Today’s Writing Tip

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Flashbacks can be tricky and confusing to a new writer. How to construct them is really quite simple. You introduce flashbacks with past perfect tense, then revert to simple past for duration.

For example, “She’d always known they were an item when their eyes had first met.” After that, you would go to simple past, i.e.: “She remembered that first time clearly, as it stood out so dramatically….” Continue is simple past for the duration of the flashback.

Then, when it’s over and you come back to the present story action, use past perfect again. For example, “That moment would always mean a lot as it had signaled from the start that it would be a special relationship.”

Today’s Writing Tip

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Another way to cover an event that occurred before the story action starts, yet relates to the plot, is to use flashbacks. If its a somewhat long explanation, then a prologue works best. If it can be broken up into several short scenes, then flashbacks can work. Make sure you know how to introduce and then close them out, coming back to the present, by  using past perfect tense.

In other words, to transition to the past, say something like “he’d gone to the movie” (past perfect) as opposed to “he went to the movie” (simple past). After that first sentence, switch to simple past until the flashback is over, then use past perfect again to alert the reader that the story is back in the present. If flashbacks are not introduced and closed properly, it can be very confusing to the reader and cause one of those “WTF moments” you want to avoid. In other words, it will throw them out of the story as they go back to try and figure out when something happened and whether they missed something.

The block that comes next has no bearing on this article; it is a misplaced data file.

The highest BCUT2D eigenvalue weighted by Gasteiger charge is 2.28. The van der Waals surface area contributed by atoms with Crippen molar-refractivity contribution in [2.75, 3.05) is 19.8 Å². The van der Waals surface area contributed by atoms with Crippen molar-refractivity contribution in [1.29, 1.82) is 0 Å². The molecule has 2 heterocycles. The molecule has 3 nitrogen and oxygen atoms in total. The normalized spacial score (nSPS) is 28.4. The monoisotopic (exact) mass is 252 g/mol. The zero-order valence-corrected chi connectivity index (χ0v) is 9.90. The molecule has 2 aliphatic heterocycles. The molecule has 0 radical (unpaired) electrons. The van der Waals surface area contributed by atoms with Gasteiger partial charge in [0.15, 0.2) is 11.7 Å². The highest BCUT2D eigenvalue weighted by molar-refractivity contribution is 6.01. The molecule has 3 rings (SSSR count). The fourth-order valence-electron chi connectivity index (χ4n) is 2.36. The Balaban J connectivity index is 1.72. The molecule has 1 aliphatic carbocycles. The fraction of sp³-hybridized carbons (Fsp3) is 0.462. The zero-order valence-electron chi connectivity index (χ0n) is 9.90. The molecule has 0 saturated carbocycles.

Careful handling of such writing protocols is what labels you a professional versus an amateur.

Writing Tip of the Day

Introduce flashbacks with a past-perfect verb, i.e.: “She’d been charmed from the moment their eyes first met.” Continue with simple past, then close with past-perfect back to the present story action. #amwriting #amediting

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5 MORE TIPS FOR INDIE WRITERS: Perfecting Your Craft

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  1. Avoid adverbs and adjectives whenever possible. For example, rather than saying, He walked slowly say, He strolled or He dragged his feet. Using exactly the right word brings clarity and moves the story along more quickly. Verbs are powerful; use them properly and they strengthen your writing. This contributes to the Show, don’t tell admonition which allows the reader to experience the story as opposed to simply observing it. For example, which of the following is more effective?
    1. “I can’t believe you didn’t tell me that before,” Sally said sadly.
    2. Sally’s eyes filled with tears and her chin quivered with emotion. “I can’t believe you didn’t tell me that before,” she whispered.
  2. Use active voice and subjective case. In other words, say, He threw the ball as opposed to the ball was thrown by him.